When spirits bond with the land, they can inhabit any building built on this land as well. This has happened on other battlegrounds. People who unwisely build on such land find out what the risks are in doing so.

No official paranormal investigators have been allowed to investigate anywhere on the Manassas National Battlefield, and the staff are tight-lipped about any ghostly activity at the structures found on the battlefield. As the Manassas National Battlefield Park is a memorial and probably a large graveyard where some of the dead are still buried, the idea that it is haunted is denied, and no encouragement to investigate these claims is offered.

The only evidence presented publicly came from visitors to the Henry Hill House through their photos and two very unique films whose main purpose was to film the Henry Hill House area.

As a sensitive and empath, I found the atmosphere to be a bit thick on the first floor, and got the feeling of being observed by a pleasant entity or two, doing their part to watch visitors to the Henry Hill House.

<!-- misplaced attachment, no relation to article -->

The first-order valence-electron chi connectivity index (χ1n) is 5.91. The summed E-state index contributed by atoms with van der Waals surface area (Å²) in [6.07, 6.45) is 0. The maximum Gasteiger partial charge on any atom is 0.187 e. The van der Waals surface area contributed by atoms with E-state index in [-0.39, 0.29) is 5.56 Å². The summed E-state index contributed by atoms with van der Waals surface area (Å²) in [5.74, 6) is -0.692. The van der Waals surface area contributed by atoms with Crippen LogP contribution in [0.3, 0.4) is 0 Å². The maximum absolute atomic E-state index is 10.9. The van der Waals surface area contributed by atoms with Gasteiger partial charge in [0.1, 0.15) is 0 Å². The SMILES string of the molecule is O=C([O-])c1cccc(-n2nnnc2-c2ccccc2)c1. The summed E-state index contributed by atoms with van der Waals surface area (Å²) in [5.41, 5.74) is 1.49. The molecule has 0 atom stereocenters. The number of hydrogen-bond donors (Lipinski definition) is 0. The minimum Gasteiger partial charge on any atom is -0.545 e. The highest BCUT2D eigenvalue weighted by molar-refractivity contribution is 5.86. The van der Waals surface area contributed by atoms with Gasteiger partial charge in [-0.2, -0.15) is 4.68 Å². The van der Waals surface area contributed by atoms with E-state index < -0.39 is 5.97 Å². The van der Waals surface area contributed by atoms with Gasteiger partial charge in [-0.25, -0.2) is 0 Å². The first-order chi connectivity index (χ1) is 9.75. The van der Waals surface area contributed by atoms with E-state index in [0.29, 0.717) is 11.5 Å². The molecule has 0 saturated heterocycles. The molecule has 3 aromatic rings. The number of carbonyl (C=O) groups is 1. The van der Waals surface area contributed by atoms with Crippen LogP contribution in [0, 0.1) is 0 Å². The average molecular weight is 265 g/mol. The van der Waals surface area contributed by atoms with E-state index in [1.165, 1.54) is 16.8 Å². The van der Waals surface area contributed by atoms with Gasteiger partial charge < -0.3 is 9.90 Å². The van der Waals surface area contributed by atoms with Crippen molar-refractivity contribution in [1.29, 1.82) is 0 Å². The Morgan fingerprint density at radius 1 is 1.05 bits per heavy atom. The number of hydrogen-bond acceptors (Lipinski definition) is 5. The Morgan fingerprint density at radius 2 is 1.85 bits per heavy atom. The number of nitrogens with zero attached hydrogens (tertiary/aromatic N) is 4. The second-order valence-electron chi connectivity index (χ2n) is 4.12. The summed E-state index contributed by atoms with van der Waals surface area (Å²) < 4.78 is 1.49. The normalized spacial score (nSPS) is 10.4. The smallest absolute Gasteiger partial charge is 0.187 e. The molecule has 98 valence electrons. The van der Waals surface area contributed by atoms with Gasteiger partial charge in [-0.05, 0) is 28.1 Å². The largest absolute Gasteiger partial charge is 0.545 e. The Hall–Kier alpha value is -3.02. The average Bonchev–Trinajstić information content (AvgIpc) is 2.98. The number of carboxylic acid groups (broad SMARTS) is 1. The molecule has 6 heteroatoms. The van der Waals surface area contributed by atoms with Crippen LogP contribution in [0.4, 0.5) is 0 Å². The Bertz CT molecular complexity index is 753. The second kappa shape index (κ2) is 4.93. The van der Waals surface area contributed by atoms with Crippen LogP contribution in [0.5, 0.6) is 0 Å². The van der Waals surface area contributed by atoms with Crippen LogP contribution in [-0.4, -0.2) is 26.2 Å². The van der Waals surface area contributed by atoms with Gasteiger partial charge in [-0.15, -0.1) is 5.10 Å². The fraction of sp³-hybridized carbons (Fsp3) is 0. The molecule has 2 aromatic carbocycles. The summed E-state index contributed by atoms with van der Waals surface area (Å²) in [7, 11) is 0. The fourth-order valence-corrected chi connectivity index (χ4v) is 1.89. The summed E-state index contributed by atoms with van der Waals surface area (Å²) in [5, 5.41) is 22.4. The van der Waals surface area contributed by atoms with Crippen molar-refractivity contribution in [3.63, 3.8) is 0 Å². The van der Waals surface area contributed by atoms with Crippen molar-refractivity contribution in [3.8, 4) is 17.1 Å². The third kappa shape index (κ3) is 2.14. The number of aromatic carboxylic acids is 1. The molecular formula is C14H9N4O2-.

Manassas, VA,
on the intersection corner of Route 234 and Lee Hwy, Route 29.

The Henry Hill House can be found on the Manassas National Park Battlefield. From the Manassas National Park Visitor’s Center, it is west down the hill, past the row of canons. In its back yard there is a memorial for the Union soldiers who died there. In the front yard there is a small family graveyard.


  • fairfaxunderground.com
  • https://www.nps.gov/mana/learn/education/upload/Res10_DeathofJudithHenry.pdf – Resource #10: Untimely Death of Judith Carter Henry. The following has been adapted from an unpublished manuscript, “Some Events Connected with the Life of Judith Carter Henry,” from the files of Manassas National Battlefield Park:
  • civilwarwomenblog.com
  • civilwarwiki.net
  • hauntedamericatours.com
  • m.youtube.com – video of female entity caught – story 1.

Our Haunted Paranormal Stories are Written by Julie Carr

Haunts in Manassas Haunts in Virginia